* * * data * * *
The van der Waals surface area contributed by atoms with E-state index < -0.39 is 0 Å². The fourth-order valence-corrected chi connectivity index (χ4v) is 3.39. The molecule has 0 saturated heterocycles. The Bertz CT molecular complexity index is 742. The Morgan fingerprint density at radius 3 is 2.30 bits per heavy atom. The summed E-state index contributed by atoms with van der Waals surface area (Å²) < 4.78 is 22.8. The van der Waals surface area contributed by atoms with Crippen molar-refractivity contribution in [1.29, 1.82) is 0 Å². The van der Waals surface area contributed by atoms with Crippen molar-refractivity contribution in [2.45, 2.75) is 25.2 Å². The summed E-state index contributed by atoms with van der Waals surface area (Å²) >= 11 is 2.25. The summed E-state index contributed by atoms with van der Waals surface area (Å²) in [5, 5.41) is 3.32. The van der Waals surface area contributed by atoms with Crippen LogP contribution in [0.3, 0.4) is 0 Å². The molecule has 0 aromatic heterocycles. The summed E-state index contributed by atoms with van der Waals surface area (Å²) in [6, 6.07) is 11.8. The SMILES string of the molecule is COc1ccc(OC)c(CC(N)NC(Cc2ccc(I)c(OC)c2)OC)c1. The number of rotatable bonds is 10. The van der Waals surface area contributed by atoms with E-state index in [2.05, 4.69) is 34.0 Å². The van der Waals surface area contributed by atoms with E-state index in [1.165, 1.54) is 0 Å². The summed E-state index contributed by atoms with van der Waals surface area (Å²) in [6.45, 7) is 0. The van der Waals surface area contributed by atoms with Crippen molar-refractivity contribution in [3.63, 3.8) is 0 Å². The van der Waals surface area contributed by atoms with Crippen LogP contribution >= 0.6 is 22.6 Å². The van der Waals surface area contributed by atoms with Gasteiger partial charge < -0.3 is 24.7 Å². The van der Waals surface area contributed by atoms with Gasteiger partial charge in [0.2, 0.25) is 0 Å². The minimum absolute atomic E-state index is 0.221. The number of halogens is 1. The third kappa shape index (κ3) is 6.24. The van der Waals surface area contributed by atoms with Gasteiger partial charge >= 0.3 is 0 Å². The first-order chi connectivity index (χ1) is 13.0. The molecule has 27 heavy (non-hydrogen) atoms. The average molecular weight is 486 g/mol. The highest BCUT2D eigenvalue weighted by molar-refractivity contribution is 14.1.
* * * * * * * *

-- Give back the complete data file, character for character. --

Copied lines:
The van der Waals surface area contributed by atoms with E-state index < -0.39 is 0 Å². The fourth-order valence-corrected chi connectivity index (χ4v) is 3.39. The molecule has 0 saturated heterocycles. The Bertz CT molecular complexity index is 742. The Morgan fingerprint density at radius 3 is 2.30 bits per heavy atom. The summed E-state index contributed by atoms with van der Waals surface area (Å²) < 4.78 is 22.8. The van der Waals surface area contributed by atoms with Crippen molar-refractivity contribution in [1.29, 1.82) is 0 Å². The van der Waals surface area contributed by atoms with Crippen molar-refractivity contribution in [2.45, 2.75) is 25.2 Å². The summed E-state index contributed by atoms with van der Waals surface area (Å²) >= 11 is 2.25. The summed E-state index contributed by atoms with van der Waals surface area (Å²) in [5, 5.41) is 3.32. The van der Waals surface area contributed by atoms with Crippen LogP contribution in [0.3, 0.4) is 0 Å². The molecule has 0 aromatic heterocycles. The summed E-state index contributed by atoms with van der Waals surface area (Å²) in [6, 6.07) is 11.8. The SMILES string of the molecule is COc1ccc(OC)c(CC(N)NC(Cc2ccc(I)c(OC)c2)OC)c1. The number of rotatable bonds is 10. The van der Waals surface area contributed by atoms with E-state index in [2.05, 4.69) is 34.0 Å². The van der Waals surface area contributed by atoms with E-state index in [1.165, 1.54) is 0 Å². The summed E-state index contributed by atoms with van der Waals surface area (Å²) in [6.45, 7) is 0. The van der Waals surface area contributed by atoms with Crippen molar-refractivity contribution in [3.63, 3.8) is 0 Å². The van der Waals surface area contributed by atoms with Crippen LogP contribution >= 0.6 is 22.6 Å². The van der Waals surface area contributed by atoms with Gasteiger partial charge < -0.3 is 24.7 Å². The van der Waals surface area contributed by atoms with Gasteiger partial charge in [0.2, 0.25) is 0 Å². The minimum absolute atomic E-state index is 0.221. The number of halogens is 1. The third kappa shape index (κ3) is 6.24. The van der Waals surface area contributed by atoms with Gasteiger partial charge >= 0.3 is 0 Å². The first-order chi connectivity index (χ1) is 13.0. The molecule has 27 heavy (non-hydrogen) atoms. The average molecular weight is 486 g/mol. The highest BCUT2D eigenvalue weighted by molar-refractivity contribution is 14.1.